sleepwanted (sleepwanted) wrote in ehnanowrimo2005,

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So, how about this?

I'm going to take some advice from the book and show off my horrible writing so I can stop worring about it and get on with the rest of the story.

If there ever was a cliché of a Midwestern town, St. Andre was it. Flat, windy, scattered trees, and moderately small. With a population of around 200,000 spread out over a sprawling city and 4 suburbs, only the downtown district reminded people that they lived in the largest city in the entire state. It was a quaint, scenic place. Large enough to have some of the conveniences of a large town, but without the crime and pollution. In fact, St Andre was the safest city in the entire region. Of course, that made it very boring for a teen ager.

David was a antsy sophomore in at the biggest of the local high schools, Andre Central. He was a gifted student, but was bored easily in school. He wasn't incredibly athletic, and his 5' 11.5” frame was thin. Between the baggy cargo khakis and loose black windbreaker, his look was accentuated into an entire style. Between his boredom and his natural desire of adventure, the small city was a sad disappointment for him. He wished for something to happen, for him to do something.

He should have been more careful what he wished for . . .


It was a normal, boring day in St. Andre that the interesting part of David's story began.

As the beginnings go, in wasn't even a good one. David was running 30 minutes late, driving his small Honda Civic down the street at over 50 miles over the speed limit. He was just rounding around a sharp turn down by the river when he suddenly realized that he was turning straight into a black Mercedes convertible. He tried to swerve of the road, but alas the convertible was driving straight into David's path. As he frantically tried avoiding the convertible, he decided to try and take a detour into the bushes on the side of the road, but alas he was not fast enough. Along with a smash, David heard a chorus of tires squeal as he scraped the stranger's car and flew into the hedge. As the car blew a hole into the once scenic shrubbery, David's thin glasses flew of his nose and crashed into the dashboard.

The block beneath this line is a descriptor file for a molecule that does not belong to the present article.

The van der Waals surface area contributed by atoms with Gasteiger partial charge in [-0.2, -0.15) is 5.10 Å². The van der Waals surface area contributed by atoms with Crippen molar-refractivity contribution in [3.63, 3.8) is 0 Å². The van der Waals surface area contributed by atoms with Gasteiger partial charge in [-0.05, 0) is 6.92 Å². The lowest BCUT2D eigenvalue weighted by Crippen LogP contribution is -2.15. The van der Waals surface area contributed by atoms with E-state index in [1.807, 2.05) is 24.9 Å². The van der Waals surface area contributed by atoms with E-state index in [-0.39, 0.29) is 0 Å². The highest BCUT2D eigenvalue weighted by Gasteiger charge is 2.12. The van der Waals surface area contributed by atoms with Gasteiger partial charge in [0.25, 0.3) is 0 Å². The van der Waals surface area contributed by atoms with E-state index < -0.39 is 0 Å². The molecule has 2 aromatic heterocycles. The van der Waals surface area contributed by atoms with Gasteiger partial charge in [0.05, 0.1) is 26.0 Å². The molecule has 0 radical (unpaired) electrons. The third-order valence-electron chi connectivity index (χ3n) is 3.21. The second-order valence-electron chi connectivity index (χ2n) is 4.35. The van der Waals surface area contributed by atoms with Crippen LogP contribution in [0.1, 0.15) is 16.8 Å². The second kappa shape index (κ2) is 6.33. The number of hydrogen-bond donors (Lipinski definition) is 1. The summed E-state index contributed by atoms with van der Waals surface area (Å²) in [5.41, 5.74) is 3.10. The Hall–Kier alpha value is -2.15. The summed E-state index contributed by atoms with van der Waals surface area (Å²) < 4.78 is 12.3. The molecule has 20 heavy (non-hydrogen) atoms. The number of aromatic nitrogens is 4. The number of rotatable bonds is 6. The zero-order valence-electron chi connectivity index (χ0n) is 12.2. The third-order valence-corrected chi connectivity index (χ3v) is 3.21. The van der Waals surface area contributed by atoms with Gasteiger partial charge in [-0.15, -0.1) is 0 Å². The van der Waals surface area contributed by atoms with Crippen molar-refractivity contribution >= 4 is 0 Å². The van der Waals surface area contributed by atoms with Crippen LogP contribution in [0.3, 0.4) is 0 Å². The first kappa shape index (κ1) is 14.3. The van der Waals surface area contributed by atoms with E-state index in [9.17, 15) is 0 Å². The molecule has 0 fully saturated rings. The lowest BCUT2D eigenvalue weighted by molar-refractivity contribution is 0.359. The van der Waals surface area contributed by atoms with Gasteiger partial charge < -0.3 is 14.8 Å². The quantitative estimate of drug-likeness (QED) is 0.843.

“Damn it!” David exclaimed. He grabbed his glasses and jammed them back on to his face, pushing back his three inch long brown hair. He grabbed his insurance card, driver's license, and keys as he got out of the car. “As if I don't pay enough on this stupid car anyway.” David walked up to his bumper to view the damage.

The end result was a dent and consequent gash in both car's paint coats about a meter. Not a great amount of damage, but enough to send David's already high insurance through the roof.

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